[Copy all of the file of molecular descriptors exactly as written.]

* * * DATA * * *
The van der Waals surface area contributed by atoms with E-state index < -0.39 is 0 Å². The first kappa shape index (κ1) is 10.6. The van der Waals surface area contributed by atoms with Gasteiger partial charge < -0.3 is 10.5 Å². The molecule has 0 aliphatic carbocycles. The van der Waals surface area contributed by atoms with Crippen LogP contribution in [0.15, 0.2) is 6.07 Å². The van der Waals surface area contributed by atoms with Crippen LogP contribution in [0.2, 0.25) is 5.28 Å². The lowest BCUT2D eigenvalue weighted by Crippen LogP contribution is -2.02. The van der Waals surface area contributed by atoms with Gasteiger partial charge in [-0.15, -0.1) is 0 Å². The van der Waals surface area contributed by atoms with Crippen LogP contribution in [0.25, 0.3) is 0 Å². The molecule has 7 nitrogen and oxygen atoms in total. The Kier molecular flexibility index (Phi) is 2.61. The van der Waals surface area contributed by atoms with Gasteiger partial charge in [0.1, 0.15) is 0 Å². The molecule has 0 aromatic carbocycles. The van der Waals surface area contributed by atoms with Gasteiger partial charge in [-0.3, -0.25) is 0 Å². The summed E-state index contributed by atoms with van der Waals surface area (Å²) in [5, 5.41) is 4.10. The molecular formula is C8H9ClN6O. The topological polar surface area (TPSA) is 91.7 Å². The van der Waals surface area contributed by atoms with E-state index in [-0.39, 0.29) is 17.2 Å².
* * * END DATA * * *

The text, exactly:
The van der Waals surface area contributed by atoms with E-state index < -0.39 is 0 Å². The first kappa shape index (κ1) is 10.6. The van der Waals surface area contributed by atoms with Gasteiger partial charge < -0.3 is 10.5 Å². The molecule has 0 aliphatic carbocycles. The van der Waals surface area contributed by atoms with Crippen LogP contribution in [0.15, 0.2) is 6.07 Å². The van der Waals surface area contributed by atoms with Crippen LogP contribution in [0.2, 0.25) is 5.28 Å². The lowest BCUT2D eigenvalue weighted by Crippen LogP contribution is -2.02. The van der Waals surface area contributed by atoms with Gasteiger partial charge in [-0.15, -0.1) is 0 Å². The van der Waals surface area contributed by atoms with Crippen LogP contribution in [0.25, 0.3) is 0 Å². The molecule has 7 nitrogen and oxygen atoms in total. The Kier molecular flexibility index (Phi) is 2.61. The van der Waals surface area contributed by atoms with Gasteiger partial charge in [0.1, 0.15) is 0 Å². The molecule has 0 aromatic carbocycles. The van der Waals surface area contributed by atoms with Gasteiger partial charge in [-0.3, -0.25) is 0 Å². The summed E-state index contributed by atoms with van der Waals surface area (Å²) in [5, 5.41) is 4.10. The molecular formula is C8H9ClN6O. The topological polar surface area (TPSA) is 91.7 Å². The van der Waals surface area contributed by atoms with E-state index in [-0.39, 0.29) is 17.2 Å².